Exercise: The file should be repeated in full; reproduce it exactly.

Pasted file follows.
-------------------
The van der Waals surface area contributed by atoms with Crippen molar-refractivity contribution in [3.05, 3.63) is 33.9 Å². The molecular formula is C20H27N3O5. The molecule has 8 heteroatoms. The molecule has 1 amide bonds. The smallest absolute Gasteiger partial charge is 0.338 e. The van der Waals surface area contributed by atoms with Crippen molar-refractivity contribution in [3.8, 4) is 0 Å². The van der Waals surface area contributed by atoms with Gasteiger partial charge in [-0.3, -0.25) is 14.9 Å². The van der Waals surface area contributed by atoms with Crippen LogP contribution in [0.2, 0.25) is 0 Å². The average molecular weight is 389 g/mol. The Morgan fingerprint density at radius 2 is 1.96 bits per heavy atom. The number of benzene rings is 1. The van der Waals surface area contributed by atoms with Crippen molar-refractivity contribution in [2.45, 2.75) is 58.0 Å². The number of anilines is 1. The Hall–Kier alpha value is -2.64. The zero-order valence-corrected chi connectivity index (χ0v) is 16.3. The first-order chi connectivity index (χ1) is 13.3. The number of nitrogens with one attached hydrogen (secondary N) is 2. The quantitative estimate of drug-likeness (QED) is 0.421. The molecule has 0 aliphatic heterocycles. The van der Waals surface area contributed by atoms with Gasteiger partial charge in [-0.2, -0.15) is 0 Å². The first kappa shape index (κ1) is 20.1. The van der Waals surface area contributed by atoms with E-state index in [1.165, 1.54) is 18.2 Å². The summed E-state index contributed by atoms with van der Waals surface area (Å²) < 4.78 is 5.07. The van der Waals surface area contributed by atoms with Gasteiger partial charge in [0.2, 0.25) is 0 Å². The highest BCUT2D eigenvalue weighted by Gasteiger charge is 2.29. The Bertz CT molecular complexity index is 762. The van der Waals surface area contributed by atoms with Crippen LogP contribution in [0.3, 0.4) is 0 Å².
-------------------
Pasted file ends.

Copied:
The van der Waals surface area contributed by atoms with Crippen molar-refractivity contribution in [3.05, 3.63) is 33.9 Å². The molecular formula is C20H27N3O5. The molecule has 8 heteroatoms. The molecule has 1 amide bonds. The smallest absolute Gasteiger partial charge is 0.338 e. The van der Waals surface area contributed by atoms with Crippen molar-refractivity contribution in [3.8, 4) is 0 Å². The van der Waals surface area contributed by atoms with Gasteiger partial charge in [-0.3, -0.25) is 14.9 Å². The van der Waals surface area contributed by atoms with Crippen LogP contribution in [0.2, 0.25) is 0 Å². The average molecular weight is 389 g/mol. The Morgan fingerprint density at radius 2 is 1.96 bits per heavy atom. The number of benzene rings is 1. The van der Waals surface area contributed by atoms with Crippen molar-refractivity contribution in [2.45, 2.75) is 58.0 Å². The number of anilines is 1. The Hall–Kier alpha value is -2.64. The zero-order valence-corrected chi connectivity index (χ0v) is 16.3. The first-order chi connectivity index (χ1) is 13.3. The number of nitrogens with one attached hydrogen (secondary N) is 2. The quantitative estimate of drug-likeness (QED) is 0.421. The molecule has 0 aliphatic heterocycles. The van der Waals surface area contributed by atoms with Gasteiger partial charge in [-0.2, -0.15) is 0 Å². The first kappa shape index (κ1) is 20.1. The van der Waals surface area contributed by atoms with E-state index in [1.165, 1.54) is 18.2 Å². The summed E-state index contributed by atoms with van der Waals surface area (Å²) < 4.78 is 5.07. The van der Waals surface area contributed by atoms with Gasteiger partial charge in [0.2, 0.25) is 0 Å². The highest BCUT2D eigenvalue weighted by Gasteiger charge is 2.29. The Bertz CT molecular complexity index is 762. The van der Waals surface area contributed by atoms with Crippen LogP contribution in [0.3, 0.4) is 0 Å².